To further explore nanoparticle absorption in the food chain, Bertsch headed up a team that cultivated tobacco plants in a nutrient solution and then were grown in a nano-suspension for a week in a College of Ag hydroponic greenhouse. While the plants grew, the team added gold nanoparticles to the water to mimic consumer nanoparticles in wastewater sludge. The plants were placed in enclosures containing hornworms, caterpillars which love to eat tobacco leaves. After the worms had had time to digest their meal, Bertsch's group examined various tissues of the hornworm to measure the presence of the particles, which were purposely made to be easily traceable. Though Bertsch was the PI on this grant, he credits Ph.D. graduate student Jonathan Judy for doing the lion's share of the work, in particular for developing the exposure methods and fine-tuning the experiments. The findings?  The worms failed to excrete the particles that had been suspended in the water and drawn through the roots of the plant. And the particles were found to have made their way into the tissues of the caterpillars at an even greater concentration than in the plant the caterpillars had eaten: the hornworms accumulated concentrations of the nanomaterials about 6 to 12 times higher than in the plant. “We expected nanoparticles to bioaccumulate——but not to biomagnify like that,” says Bertsch, whose team published this study last December in Environmental Science & Technology. The findings from this study were themselves amplified by a separate but related study led by Patricia Holden, an environmental microbiologist at University of California, Santa Barbara. In this work, predatory microbes also built up concentrated levels of cadmium selenide nanoparticles that ingested them. “It’s really interesting for all of us doing this work to see two different models using two different nanoparticles arrive at conclusions reinforcing each other,” says Bertsch, who adds that these findings add further concern to how nanoparticles might affect and endanger agricultural crops. “While heavy metals and other toxins in sludge are federally regulated, manmade nanoparticles are not. That may be a cause for concern as farms increasingly mix sludge into their soils, where, we now know, nanoparticles build up over time.” “This experiment was conducted under highly specific artificial conditions, so it is important not to try to apply these findings too broadly,” Judy says.  “Many more experiments like ours need to be conducted before we will have a clear picture of the risks to terrestrial food webs posed by nanotechnology.  Specifically, investigations into the bioavailability of nanoparticles to higher trophic levels and to plants from soil would be highly informative.” There’s some evidence that nanoparticles are toxic under lab-controlled conditions, Bertsch says, but realistically assessing risks to health and the environment demands more advanced models. He and other scientists—three groups in England—have begun collaboration on an experiment at Cranfield University in England that will use the institution’s wastewater stream as a real-life laboratory. “This experimental wastewater treatment facility actually uses the sewage generated by the university and surrounding town,” Bertsch explains. “We add nanomaterials to actual sewage to producing biosolids, then look at the resulting transformations.”  Organisms are then exposed to these biosolids that contain nanomaterials. “It’s a real-world approach to measuring particle uptake.” “We’re still at an early stage of accumulating information that will hopefully lead quickly to paradigms for predicting the environmental fate, bioavailability, and toxicity of manufactured nanomaterials,” Bertsch adds.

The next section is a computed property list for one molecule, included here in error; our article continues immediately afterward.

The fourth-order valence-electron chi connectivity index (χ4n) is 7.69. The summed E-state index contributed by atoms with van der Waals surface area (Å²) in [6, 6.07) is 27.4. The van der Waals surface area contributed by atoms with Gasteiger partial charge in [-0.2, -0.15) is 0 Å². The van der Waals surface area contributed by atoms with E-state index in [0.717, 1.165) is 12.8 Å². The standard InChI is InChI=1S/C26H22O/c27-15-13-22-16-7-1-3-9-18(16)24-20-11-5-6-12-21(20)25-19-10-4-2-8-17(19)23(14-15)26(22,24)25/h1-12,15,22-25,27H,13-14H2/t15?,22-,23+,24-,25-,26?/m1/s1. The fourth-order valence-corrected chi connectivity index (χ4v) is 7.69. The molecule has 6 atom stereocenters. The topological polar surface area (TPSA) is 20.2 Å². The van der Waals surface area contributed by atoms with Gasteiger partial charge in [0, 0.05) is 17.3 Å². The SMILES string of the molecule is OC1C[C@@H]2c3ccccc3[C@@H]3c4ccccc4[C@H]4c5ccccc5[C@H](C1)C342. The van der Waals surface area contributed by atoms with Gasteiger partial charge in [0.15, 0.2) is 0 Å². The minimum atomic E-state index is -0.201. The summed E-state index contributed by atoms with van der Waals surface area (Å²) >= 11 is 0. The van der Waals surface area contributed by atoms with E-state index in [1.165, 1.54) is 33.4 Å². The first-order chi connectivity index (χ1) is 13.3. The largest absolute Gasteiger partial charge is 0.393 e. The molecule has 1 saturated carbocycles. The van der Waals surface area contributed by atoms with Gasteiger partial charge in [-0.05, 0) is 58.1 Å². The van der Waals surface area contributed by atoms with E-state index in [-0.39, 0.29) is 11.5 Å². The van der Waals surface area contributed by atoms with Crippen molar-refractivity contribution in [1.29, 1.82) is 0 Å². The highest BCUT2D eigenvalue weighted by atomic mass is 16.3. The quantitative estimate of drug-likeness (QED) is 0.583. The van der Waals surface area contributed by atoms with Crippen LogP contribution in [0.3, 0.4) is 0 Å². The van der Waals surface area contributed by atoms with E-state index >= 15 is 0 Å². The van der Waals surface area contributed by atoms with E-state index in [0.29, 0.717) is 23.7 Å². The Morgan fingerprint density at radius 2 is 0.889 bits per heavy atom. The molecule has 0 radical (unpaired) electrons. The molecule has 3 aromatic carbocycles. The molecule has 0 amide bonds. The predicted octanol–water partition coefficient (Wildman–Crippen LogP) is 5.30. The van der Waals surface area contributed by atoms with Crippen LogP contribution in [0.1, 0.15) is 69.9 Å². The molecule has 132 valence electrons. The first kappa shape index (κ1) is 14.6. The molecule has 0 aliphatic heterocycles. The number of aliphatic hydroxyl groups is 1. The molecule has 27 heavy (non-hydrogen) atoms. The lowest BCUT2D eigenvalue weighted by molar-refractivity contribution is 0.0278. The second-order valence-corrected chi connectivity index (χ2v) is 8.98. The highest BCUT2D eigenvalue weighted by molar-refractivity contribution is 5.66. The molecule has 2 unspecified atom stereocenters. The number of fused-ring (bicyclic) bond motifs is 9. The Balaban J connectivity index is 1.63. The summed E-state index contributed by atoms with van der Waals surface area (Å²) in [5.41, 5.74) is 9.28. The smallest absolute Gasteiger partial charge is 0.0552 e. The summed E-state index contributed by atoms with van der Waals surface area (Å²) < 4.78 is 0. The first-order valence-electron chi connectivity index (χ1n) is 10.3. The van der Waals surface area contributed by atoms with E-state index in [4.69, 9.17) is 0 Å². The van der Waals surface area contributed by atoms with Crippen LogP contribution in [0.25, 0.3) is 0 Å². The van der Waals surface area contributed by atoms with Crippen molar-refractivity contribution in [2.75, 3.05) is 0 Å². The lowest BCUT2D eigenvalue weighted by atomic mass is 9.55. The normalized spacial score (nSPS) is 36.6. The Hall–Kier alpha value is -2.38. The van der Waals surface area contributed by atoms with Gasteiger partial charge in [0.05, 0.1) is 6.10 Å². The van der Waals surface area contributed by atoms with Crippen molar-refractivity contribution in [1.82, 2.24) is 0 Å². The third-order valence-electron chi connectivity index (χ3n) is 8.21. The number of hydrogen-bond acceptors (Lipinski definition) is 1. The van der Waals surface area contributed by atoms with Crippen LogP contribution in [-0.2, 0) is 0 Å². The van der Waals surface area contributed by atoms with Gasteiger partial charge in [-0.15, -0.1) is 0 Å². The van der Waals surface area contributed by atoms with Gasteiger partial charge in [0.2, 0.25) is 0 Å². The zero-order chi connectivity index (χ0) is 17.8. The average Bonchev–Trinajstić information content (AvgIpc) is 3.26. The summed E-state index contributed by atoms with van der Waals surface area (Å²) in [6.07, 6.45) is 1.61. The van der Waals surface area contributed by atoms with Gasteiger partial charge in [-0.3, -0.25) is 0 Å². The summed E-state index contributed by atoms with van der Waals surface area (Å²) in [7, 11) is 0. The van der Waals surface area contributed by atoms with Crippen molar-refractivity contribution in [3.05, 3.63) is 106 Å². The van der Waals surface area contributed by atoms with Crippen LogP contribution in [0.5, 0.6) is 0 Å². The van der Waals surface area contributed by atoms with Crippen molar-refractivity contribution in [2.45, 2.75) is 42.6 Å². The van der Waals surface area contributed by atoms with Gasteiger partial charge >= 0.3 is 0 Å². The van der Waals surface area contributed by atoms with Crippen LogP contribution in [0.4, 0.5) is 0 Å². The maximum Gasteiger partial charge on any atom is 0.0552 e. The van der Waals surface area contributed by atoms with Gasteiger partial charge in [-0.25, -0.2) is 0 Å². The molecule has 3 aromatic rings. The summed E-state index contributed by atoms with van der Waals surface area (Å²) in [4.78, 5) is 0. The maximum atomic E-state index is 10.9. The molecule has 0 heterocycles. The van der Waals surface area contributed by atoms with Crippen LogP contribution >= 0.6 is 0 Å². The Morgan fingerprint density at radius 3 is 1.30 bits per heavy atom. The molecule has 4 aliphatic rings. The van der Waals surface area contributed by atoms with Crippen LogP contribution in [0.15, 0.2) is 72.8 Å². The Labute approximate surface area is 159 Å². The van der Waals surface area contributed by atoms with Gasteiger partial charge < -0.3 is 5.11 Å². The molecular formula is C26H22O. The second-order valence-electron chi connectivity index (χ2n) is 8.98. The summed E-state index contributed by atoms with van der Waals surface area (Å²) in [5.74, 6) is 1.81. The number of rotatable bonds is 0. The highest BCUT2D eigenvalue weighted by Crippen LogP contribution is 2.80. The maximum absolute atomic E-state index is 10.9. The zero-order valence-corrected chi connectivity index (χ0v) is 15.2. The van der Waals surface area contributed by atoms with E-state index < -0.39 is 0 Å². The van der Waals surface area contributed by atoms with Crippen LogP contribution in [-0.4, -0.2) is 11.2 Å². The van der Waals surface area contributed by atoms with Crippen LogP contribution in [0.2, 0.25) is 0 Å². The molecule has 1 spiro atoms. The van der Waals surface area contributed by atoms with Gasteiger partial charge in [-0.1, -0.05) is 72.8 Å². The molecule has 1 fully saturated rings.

Can Nanoparticles Find Their Way into Our Brains?